State sues tobacco shop over cigarette-making machines

CONCORD – The state of New Hampshire is suing a Brookline businessman who is charging customers $20 for a carton of cigarettes they roll themselves.

According to Assistant Attorney General David Rienzo, Joseph Correia Jr. of Tobacco Haven in Brookline has two machines customers use to make their own cigarettes. Customers buy tobacco and other cigarette components and then are directed to the machines and taught how to operate them, according to Rienzo.

Each machine can churn out about 200 cigarettes — a carton — in about 10 minutes. Customers pay $26 a carton, about $30 less than the going price of a pre-packaged carton.

Atty. Jeffrey Burd of Cincinnati, Ohio, who represents Correia, said Tobacco Haven disputes it is a manufacturer.

“We have communicated that to the Attorney General’s Office prior to the filing of this lawsuit,” he said. “They disagreed.”

Burd said he will be filing paperwork with the court outlining Tobacco Haven’s position prior to an Oct. 13 hearing in Merrimack County Superior Court.

Rienzo said the state is owed about 2 cents per cigarette under the state’s Non-Participating Manufacturers and the Directory Act. Additionally, taxes of $1.33 per pack have gone uncollected, according to Rienzo.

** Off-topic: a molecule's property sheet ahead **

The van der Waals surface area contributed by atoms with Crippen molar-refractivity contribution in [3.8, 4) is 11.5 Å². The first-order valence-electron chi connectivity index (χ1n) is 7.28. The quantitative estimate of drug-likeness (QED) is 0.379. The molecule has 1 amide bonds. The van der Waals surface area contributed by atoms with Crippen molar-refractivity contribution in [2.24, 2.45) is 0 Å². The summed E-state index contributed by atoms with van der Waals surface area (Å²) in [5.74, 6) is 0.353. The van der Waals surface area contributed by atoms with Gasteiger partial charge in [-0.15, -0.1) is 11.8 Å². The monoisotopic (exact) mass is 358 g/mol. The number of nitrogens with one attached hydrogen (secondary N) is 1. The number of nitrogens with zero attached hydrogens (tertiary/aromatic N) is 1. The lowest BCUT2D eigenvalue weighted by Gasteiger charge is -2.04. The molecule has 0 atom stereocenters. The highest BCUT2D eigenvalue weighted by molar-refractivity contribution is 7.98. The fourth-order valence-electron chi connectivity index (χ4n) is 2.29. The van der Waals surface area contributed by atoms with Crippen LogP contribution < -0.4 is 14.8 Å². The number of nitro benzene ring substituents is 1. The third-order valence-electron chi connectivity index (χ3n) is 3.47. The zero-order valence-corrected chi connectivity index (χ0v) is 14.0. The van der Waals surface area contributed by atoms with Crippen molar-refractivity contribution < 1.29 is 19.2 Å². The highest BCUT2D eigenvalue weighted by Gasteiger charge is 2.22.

“There’s a big issue on taxes,” he said.

While the state Department of Revenues is aware of the situation, Rienzo said the tax issue is not part of the lawsuit filed in Merrimack County Superior Court.

Eleven years ago, state laws were enacted as part of the tobacco Master Settlement Agreement (MSA) of 1998.The MSA holds tobacco manufacturers responsible for the costs paid by the state for Medicaid patients suffering from tobacco-related illnesses. As a result, the state receives $50 million annually.

Those manufacturers who are part of the settlement increased their prices to cover the annual $7 billion payment to all 50 states, Rienzo said.

Under state law, cigarette manufacturers have to join the MSA but those who do not must pay into an escrow account which is maintained in the event the states decide to sue them as well. The amount paid is based on the number of cigarettes made – about two-cents per butt, according to Rienzo.

The state is asking a judge to declare Tobacco Haven a tobacco products manufacturer, making it subject to state laws.Part of the MSA agreement, Rienzo explained, obligates the state to go after those manufacturers who do not pay into the escrow account. He said it would be costly for the state not to enforce those laws because if it doesn’t, the penalty is the loss of that annual $50 million payment.

Rienzo did not know how many cigarettes were manufactured at Tobacco Haven or how much money is due the state.


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